Banteay Samre TempleThe temples of ancient Angkor have fascinated curious minds all around the world for a long time. Tourists started flocking to Cambodia to catch a glimpse of the ruins of the once-glorious temples.
As one of ancient Angkor’s most prominent temples, Banteay Samre was named a UNESCO World Heritage Site and is considered by many to be a must-visit destination in the Angkor Archaeological Park. Here we will delve deeper into the origins of Banteay Samre, its architectural highlights and all the reasons why you should visit the temple.
Banteay Samre, Cambodia
The Story Behind the NameThe temple was named after the people who used to live in this area during the days of the Angkor Empire. The Samre people, an ancient Indochinese ethnic group, were the inspiration behind the christening of this particular Angkor temple.
A Temple from the 12th CenturyWhile archaeologists’ research work has revealed the origins of many prominent Angkor temples, the exact origins of the Banteay Samre temple remain unknown.
According to researchers’ studies and estimates, the temple was constructed across the reign of two famous Khmer rulers, King Suryavarman II, who ruled during the late 11th century, and King Yasovarman II, who ruled during the early 12th century.
A Product of 20th Century Restoration EffortsIn the 1930s, Banteay Samre and several other Angkor temples were discovered in the middle of the dense Cambodian jungles by travelers and explorers.
What they found back then resembled neither the temple that existed during the rule of the Angkor Empire nor the temple that you would get to witness now.
Thick greenery covered the temple and it was in a state of collapse and disrepair. On seeing the condition of the temple, restorers immediately got to work. Over the years, they put in as much effort as they could to transform the temple from a state of ruin to how it was originally.
The Cucumber King LegendsThe Banteay Samre Temple has a story associated with it that has become a part and parcel of Cambodian folklore. It is said that once there lived a local farmer who was known for cultivating the tastiest cucumbers.
After he gifted the king some of them, the king ordered him to kill anyone he suspected of entering his farm and stealing his cucumbers.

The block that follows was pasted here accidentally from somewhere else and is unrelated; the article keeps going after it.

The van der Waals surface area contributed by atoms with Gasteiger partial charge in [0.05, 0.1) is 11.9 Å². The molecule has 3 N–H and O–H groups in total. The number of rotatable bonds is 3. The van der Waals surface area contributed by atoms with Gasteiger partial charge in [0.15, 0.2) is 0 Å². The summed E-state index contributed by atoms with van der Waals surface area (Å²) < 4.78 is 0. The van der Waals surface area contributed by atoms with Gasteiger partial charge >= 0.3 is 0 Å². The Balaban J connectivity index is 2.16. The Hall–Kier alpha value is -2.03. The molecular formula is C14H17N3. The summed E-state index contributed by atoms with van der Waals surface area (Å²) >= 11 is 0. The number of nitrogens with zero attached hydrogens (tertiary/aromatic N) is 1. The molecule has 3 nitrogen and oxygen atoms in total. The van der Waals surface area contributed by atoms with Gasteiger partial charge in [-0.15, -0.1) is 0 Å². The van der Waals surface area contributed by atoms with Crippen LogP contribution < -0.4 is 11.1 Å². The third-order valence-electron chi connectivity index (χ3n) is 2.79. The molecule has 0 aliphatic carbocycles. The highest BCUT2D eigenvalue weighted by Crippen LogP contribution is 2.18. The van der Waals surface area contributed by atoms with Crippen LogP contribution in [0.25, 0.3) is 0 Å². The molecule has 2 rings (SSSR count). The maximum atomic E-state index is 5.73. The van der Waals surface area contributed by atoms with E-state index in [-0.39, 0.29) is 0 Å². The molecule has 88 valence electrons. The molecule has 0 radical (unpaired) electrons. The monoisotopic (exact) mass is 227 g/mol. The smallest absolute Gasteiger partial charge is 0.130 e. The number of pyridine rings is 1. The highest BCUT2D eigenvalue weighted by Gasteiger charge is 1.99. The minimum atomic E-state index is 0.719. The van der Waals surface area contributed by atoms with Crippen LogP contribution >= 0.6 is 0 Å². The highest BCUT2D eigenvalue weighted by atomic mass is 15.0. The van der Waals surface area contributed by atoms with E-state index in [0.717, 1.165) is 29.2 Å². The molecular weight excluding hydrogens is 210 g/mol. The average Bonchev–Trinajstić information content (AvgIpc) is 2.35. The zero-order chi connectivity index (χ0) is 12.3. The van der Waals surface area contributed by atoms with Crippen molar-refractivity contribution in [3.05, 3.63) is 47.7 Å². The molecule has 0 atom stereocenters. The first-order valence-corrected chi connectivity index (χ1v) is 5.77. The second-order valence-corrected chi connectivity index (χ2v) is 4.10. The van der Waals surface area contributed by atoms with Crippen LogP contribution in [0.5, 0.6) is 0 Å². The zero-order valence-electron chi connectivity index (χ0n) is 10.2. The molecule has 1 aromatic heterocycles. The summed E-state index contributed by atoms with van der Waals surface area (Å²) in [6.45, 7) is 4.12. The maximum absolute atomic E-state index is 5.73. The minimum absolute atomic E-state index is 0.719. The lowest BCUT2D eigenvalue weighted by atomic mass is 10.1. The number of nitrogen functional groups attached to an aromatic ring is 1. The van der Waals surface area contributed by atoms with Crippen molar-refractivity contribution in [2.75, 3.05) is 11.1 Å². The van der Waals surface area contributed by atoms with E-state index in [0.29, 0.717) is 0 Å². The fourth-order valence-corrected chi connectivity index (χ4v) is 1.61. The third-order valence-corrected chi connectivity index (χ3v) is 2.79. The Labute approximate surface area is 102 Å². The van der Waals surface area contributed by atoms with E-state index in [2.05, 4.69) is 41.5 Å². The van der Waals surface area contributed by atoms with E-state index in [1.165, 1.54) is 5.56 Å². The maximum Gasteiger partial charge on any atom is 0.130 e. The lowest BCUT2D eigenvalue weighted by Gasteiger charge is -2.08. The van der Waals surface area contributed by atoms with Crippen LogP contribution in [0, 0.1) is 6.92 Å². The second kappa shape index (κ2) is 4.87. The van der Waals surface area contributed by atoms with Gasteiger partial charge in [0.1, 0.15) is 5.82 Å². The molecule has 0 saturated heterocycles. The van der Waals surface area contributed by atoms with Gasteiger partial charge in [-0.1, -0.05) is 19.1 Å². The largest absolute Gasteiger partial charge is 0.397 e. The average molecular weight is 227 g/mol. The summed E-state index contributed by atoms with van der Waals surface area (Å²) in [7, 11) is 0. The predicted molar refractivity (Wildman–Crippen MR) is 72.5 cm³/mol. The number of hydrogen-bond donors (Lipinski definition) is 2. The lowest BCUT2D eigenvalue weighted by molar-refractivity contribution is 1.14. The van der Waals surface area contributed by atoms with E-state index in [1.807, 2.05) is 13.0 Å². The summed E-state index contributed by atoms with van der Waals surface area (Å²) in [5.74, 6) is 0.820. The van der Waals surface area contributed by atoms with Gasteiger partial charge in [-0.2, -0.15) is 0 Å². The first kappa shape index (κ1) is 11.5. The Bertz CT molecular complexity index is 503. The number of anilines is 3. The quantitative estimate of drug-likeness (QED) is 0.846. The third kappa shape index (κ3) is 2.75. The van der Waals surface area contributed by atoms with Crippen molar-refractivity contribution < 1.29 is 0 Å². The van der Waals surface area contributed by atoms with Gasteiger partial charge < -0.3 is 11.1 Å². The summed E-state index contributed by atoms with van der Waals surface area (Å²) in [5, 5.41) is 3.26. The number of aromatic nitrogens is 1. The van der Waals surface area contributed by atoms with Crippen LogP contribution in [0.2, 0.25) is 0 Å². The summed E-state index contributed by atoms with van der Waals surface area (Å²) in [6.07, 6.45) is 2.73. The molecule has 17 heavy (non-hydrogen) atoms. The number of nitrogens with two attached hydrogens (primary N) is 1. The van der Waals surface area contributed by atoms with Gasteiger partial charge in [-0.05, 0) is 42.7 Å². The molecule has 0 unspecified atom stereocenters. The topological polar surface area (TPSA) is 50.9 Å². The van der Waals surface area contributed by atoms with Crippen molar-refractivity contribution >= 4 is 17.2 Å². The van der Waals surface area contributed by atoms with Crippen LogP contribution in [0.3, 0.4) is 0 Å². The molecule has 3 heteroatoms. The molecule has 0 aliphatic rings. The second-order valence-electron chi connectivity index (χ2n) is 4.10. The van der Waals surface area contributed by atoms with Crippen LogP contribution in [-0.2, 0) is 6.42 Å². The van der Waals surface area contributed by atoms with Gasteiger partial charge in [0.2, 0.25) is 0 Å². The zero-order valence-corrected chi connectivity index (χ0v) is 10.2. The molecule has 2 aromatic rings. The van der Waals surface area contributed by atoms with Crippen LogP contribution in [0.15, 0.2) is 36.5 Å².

A few days later, the king himself went to the cucumber field as he could not get over their taste. Unfortunately, the farmer killed the king as he could not recognize him.
As the king had no sons, the decision to choose the next king was given to the Royal Elephant. The elephant signaled for the farmer to be crowned the next king. However, this did not go down well with the royal servants, who treated the new king with utter disrespect.
Frustrated, the new king left the Royal Palace and took up residence at the Banteay Samre Temple.
The Laterite Walkway in Banteay Samre Temple
The Temple’s Architectural HighlightsOriginally, the Banteay Samre Temple was built in dedication to the Hindu God Shiva, but it was a place of worship not just for Hindus, but also for Buddhists. This is evident from the fact that the temple features depictions from both Buddhist and Hindu mythology.
However, when King Jayavarman VIII came into power, he wiped out a lot of the Buddhist depictions; something that restorers haven’t been able to make right. But the temple still has a lot of architectural highlights that you are sure to find fascinating. Some of them are:
• The laterite walkway that is 200 meters (656 ft.) in length and features depictions of Nagas(multi-headed snakes in Hindu mythology)
• The pools on either side of the laterite walkway
• The terrace featuring lion statues, which guard the main temple
• The second enclosure of the temple that is surrounded on all sides by galleries
• Pediments and lintels on the second enclosure’s gopuras(towers) that feature carvings depicting famous scenes from Hindu mythology such as:
1. The fight between Lord Rama and Ravana from Ramayana, a Hindu epic
2. The Hindu God of War, Indra, riding Airavata, his three-headed elephant
3. Hanuman carrying a whole mountain to save the injured Lakshmana, Lord Rama’s brother, during the battle against Ravana’s forces
How to Reach Banteay SamreBanteay Samre is situated along Road 810. One of the most notable landmarks near the temple is another prominent Angkor temple, East Mebon.
The temple is approximately 20 km (12.4 mi) from the nearest city, Siem Reap. Taxis and tuk-tuks are both available and so are motorbikes and bicycles (rentals). The best way to experience the temple along with its nearby attractions is to go for a tour that drivers of tuk-tuks and taxis typically charge $25 for.
Ticket & Entry FeeTo enter the temple, you need to have the Angkor temple pass, which you can purchase from the ticket counter in front of the entrance gate of the Angkor Archaeological Park. Prices for the passes are as follows:
• One-day pass: $37
• Three-day pass: $62
• Seven-day pass: $72